Consider this: Not only is the OT Law not applicable to the church as Law, but practicing a Sabbath day is not mentioned at all in the NT in connection with the Christian Church. It is the only one of the 10 commandments that is not somehow repeated in the Apostles’ teaching in the NT.   The early Christians chose to gather on Sundays not because they wanted a new Sabbath day, but because that was the day Jesus rose from the dead! They simply wanted to meet to celebrate his resurrection every week.  We should do the same. We do not gather for worship on Sunday because we are trying to obey Sabbath Law.  We gather together to worship, to fellowship, to refocus on the mission of God’s Kingdom, to practice rest.

So while we don’t apply the Law, we can and should apply Sabbath principles to our lives. The principles of rest from labor and gathering for worship should be very evident in our lives. It doesn’t have to be a 24 hour period. It doesn’t have to be Friday sundown to Saturday sundown. It doesn’t have to be Saturday. We Christians do not need to follow Sabbath law. But we should show that we are following the principle, that we are resting from our labor, that we are trusting in our God to supply our needs.

God required the Israelites to rest so that they would learn to trust in him. By not working that one day per week they were showing great faith in him, that he would provide for them. They could have increased their incomes by 1/7th if they would work that extra day. Imagine how much money you would earn if you increased your wages by 1/7th? That’s a lot of money!

This is why I have great respect for companies that close their doors out of a desire to live out Sabbath principles. They are showing trust in the Lord. Think about their earning potential if they would open their doors a 7th day! You ask any company how they would feel about an opportunity that has a strong potential to increase their income by 14%? They wouldn’t bat an eye. It would be an automatic “Yes! Let’s do it.” But those companies are closed, if they are doing so with the right heart motivation, to say “No Lord, we’re going to trust in you. That potential 14% is yours.”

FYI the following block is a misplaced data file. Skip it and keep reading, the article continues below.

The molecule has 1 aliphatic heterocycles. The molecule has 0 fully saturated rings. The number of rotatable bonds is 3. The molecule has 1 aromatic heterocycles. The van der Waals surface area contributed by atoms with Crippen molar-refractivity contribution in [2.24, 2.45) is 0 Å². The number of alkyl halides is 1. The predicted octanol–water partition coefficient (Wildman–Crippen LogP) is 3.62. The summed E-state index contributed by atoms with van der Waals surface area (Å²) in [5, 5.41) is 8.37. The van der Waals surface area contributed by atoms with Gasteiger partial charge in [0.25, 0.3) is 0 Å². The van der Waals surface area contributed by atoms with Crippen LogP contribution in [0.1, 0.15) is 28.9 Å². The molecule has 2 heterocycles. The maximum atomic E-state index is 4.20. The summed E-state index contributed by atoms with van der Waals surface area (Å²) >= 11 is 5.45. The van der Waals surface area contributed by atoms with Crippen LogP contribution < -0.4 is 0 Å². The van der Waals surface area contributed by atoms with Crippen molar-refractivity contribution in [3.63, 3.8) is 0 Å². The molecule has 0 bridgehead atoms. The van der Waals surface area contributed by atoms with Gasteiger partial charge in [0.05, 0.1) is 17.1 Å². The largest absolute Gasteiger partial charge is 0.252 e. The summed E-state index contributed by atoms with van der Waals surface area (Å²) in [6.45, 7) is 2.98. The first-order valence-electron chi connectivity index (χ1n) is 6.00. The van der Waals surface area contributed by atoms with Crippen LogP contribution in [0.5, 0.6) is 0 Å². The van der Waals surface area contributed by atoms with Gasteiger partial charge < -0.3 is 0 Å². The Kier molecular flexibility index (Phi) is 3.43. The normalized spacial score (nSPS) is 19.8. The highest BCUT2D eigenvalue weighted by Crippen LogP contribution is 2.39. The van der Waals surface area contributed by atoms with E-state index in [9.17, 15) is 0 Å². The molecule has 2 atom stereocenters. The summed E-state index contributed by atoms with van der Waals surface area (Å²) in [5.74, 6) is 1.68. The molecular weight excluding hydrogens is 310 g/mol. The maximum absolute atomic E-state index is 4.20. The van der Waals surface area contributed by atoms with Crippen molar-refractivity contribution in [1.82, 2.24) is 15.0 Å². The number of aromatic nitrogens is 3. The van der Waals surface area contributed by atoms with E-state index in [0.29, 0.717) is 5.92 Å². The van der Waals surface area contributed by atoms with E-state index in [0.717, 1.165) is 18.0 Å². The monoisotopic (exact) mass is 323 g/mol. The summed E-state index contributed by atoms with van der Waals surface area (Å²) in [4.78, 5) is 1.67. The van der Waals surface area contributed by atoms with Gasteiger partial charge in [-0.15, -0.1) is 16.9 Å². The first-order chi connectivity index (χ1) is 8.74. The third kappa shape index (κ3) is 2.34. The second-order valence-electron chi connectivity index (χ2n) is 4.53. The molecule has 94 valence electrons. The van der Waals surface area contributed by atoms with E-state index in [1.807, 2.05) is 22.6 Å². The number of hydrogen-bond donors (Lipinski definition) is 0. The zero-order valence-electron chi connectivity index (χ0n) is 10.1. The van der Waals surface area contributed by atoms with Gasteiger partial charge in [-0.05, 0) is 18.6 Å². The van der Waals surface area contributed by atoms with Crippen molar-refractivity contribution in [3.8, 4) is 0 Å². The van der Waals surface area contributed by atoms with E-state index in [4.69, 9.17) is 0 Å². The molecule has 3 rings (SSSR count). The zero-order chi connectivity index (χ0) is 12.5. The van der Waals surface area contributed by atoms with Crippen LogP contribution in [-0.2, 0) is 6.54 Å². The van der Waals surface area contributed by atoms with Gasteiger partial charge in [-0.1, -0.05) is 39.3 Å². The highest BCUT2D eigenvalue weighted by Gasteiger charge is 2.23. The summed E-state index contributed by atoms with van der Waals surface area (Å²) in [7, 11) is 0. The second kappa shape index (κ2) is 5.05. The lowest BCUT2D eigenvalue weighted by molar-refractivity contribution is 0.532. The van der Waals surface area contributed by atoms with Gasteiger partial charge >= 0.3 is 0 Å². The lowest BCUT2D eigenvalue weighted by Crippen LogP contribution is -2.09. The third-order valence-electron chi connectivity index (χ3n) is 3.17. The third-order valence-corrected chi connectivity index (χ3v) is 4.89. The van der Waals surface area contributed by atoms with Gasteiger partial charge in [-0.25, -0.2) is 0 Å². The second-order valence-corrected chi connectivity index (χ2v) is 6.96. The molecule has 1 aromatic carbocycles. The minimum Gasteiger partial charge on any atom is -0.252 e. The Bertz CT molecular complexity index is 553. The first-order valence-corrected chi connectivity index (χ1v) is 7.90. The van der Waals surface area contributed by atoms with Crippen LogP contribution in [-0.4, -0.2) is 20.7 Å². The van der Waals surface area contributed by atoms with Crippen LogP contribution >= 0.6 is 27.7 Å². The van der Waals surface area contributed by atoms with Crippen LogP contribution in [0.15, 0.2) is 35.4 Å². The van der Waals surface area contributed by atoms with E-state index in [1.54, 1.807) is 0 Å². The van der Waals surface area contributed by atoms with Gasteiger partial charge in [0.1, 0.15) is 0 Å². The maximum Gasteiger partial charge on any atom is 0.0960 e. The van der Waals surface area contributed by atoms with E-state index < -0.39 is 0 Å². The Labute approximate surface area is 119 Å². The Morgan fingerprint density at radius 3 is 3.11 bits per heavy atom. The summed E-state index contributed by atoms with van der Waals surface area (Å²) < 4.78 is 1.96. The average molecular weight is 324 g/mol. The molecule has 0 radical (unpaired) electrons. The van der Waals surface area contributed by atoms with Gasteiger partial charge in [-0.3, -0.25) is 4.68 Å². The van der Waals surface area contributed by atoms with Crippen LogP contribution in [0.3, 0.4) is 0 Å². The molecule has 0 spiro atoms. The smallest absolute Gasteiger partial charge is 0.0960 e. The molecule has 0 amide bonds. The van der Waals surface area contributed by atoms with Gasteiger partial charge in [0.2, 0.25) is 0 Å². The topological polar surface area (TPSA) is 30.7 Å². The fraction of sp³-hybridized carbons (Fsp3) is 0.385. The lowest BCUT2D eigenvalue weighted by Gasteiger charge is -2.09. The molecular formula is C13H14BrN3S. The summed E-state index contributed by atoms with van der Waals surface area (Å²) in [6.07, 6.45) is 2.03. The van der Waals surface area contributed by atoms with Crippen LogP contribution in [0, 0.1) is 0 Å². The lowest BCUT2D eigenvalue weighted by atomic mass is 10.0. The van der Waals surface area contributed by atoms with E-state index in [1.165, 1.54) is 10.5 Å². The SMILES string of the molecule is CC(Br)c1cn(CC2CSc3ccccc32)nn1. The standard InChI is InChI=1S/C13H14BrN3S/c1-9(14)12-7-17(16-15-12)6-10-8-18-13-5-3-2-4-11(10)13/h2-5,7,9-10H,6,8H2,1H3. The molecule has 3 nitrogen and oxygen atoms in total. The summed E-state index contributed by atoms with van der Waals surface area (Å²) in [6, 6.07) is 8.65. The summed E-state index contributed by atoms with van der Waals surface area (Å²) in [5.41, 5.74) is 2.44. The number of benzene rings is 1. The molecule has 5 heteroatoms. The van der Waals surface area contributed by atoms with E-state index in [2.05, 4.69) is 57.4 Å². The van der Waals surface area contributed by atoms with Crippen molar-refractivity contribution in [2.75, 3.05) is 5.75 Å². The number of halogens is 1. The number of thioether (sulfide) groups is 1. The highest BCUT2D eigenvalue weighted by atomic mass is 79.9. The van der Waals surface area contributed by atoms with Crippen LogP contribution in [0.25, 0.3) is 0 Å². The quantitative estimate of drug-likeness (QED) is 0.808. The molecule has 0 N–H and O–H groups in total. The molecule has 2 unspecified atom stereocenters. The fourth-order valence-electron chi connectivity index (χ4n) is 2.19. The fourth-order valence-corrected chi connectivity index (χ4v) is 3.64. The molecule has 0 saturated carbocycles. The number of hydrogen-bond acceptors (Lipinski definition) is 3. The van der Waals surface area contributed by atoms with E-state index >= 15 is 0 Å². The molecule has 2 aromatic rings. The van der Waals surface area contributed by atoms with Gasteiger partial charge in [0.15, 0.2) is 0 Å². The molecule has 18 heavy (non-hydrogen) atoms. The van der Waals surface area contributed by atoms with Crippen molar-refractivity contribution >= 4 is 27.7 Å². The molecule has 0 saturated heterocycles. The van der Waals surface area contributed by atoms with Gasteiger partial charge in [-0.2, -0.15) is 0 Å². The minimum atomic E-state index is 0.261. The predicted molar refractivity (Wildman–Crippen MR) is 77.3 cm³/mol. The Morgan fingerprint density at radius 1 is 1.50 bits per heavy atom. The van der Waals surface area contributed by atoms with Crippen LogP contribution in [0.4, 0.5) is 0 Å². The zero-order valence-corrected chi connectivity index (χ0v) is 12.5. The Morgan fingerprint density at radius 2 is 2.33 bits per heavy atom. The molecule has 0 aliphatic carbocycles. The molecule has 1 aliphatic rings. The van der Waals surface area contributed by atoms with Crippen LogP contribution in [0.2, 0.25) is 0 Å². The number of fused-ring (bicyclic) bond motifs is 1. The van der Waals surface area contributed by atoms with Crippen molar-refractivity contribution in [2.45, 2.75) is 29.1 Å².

That’s pretty awesome.

But does that mean Christian companies or owners that keep their businesses open 24/7 are sinning? Nope, not one bit. There is no Sabbath law for Christians. If a Christian wants to make a voluntary sacrifice to the Lord, such as closing their business on Sunday, that is certainly their prerogative, but it is not required. And we should not judge either way. Leave the judging up to the Pharisees.

Instead we should individually ask ourselves “How am I practicing the principle of Sabbath?”

I really struggle with this. When do I intentionally put rest in my life? My Pastoral Relations Committee last year required me to rest on Wednesday afternoons and once a month take a Friday for spiritual refreshment. I will be honest, and Michelle can vouch for this, I have done pretty bad at that. I want to do it. But it is hard.

It is really, really hard to unplug, to disconnect.

We got new cell phones this past week, and I have yet to add my email account on my phone. I am doing that intentionally. But I will tell you that I’m iffy about it. I argue with myself. What would it hurt? What if I get an important email I need to answer right away? Don’t get me wrong, I think answering emails and replying to texts promptly is important. I have my computer open 8-4 everyday (and often in the evening and on Saturday…and on Sunday…).  But an email that comes in at 7pm can probably wait til 8 the next morning, right?

I really struggle with the connected society we live in. Email, Facebook, texting, cell phones, etc, etc.

I get a sense that many of us need to apply Sabbath principles in the area of social connectedness. I get a sense that we need to disconnect. This is why I love that Twin Pines has a rule for summer camp about no electronics. We need more of that.

I often take my cell phone to the toilet so I can “redeem the time” and work on my cell phone in the bathroom. When do I ever just stop and think?

After the big snow storm a couple weeks ago, there was a full moon. At around 10pm, I was in our backyard dumping our woodstove ashes into our fire pit. The moon reflecting off the snow was so bright everything had distinct shadows. It was quiet. The sky was clear and you could see constellations.